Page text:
Asymmetric cell division is a fundamental strategy for generating cellular diversity during animal development. Daughter cells manifest asymmetry in their differential gene expression. Transcriptional regulation of this process has been the focus of many studies, whereas cell-type-specific 'translational' regulation has been considered to have a more minor role. During sensory organ development in Drosophila, Notch signaling directs the asymmetry between neuronal and non-neuronal lineages, and a zinc-finger transcriptional repressor Tramtrack69 (Ttk69) acts downstream of Notch as a determinant of non-neuronal identity. Repression of Ttk69 protein expression in the neuronal lineage occurs translationally rather than transcriptionally. This translational repression is achieved by a direct interaction between cis-acting sequences in the 3' untranslated region of ttk69 messenger RNA and its trans-acting repressor, the RNA-binding protein Musashi (Msi). Although msi can act downstream of Notch, Notch signaling does not affect Msi expression. Thus, Notch signaling is likely to regulate Msi activity rather than its expression. These results define cell-type-specific translational control of ttk69 by Msi as a downstream event of Notch signaling in asymmetric cell division (Okabe, 2001).

Mechanosensory bristle development in Drosophila is an excellent model system in which to address the molecular mechanisms of asymmetric cell division. Four successive asymmetric cell divisions from a common precursor cell, called the sensory organ precursor (SOP) generate a sensory bristle comprising four different non-neuronal support cells and one neuron. The first asymmetric cell division of SOP into IIa non-neuronal and IIb neuronal precursors is regulated by Notch signaling; specific activation of Notch occurs in IIa owing to inhibition in IIb by Numb, an intracellular negative regulator of Notch. Activation of Notch signaling results in the appearance of Ttk69 protein in the IIa precursor, but not in IIb. The expression pattern of Ttk69, phenotypes of ttk69 loss-of-function mutants, and the overexpression of Ttk69 suggest that Ttk69 is necessary and sufficient to specify the IIa non-neuronal lineage; however, the mechanism through which Notch signaling regulates Ttk69 expression has remained elusive (Okabe, 2001).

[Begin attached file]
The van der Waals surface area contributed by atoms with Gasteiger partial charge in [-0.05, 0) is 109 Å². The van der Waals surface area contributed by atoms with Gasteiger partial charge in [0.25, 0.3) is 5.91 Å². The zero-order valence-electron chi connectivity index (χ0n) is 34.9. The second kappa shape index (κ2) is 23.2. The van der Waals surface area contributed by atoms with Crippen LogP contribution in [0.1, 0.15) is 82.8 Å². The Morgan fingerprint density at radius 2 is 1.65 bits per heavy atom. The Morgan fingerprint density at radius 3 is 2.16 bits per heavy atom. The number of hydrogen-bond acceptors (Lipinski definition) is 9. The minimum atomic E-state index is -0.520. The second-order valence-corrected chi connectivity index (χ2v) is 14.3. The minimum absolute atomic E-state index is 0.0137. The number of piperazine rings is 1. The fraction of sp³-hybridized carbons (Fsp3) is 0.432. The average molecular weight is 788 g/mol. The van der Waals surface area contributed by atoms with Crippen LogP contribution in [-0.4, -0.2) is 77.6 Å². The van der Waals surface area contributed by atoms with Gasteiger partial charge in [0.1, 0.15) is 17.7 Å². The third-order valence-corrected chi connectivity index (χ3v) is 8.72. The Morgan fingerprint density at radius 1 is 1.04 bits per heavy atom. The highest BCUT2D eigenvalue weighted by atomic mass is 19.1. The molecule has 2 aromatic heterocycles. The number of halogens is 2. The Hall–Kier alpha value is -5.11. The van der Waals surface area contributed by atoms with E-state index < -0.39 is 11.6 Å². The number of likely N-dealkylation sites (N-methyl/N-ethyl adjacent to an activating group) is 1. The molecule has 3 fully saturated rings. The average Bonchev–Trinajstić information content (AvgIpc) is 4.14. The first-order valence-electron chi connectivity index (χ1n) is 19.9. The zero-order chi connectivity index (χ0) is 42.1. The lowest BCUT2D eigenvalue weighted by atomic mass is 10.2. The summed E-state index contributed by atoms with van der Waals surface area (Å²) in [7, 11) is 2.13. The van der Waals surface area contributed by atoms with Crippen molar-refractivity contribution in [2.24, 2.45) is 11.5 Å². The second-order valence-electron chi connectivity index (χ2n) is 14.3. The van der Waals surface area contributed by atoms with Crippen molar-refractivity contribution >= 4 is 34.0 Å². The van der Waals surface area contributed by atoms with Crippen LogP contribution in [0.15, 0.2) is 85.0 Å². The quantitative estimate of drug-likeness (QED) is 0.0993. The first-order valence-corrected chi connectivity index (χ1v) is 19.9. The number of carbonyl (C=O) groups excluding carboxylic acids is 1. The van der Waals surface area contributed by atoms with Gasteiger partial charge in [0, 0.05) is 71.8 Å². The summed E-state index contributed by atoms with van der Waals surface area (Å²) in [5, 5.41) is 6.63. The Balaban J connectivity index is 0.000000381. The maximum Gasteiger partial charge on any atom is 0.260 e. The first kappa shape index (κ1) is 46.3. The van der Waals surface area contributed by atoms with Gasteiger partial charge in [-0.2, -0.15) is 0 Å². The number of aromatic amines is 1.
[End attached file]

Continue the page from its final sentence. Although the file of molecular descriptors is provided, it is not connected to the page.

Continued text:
Although Ttk69 protein is not detected in the IIb neuronal precursor in which Notch signaling is inactive, similar levels of ttk69 mRNA are present in the IIb precursor and its non-neuronal sibling. Using a lacZ reporter in a ttk enhancer trap line, it has been confirmed that there are indistinguishable levels of expression between IIa and IIb. Selective repression of Ttk69 protein expression in the IIb neuronal precursor thus must occur post-transcriptionally, either by post-translational degradation or translational repression (Okabe, 2001).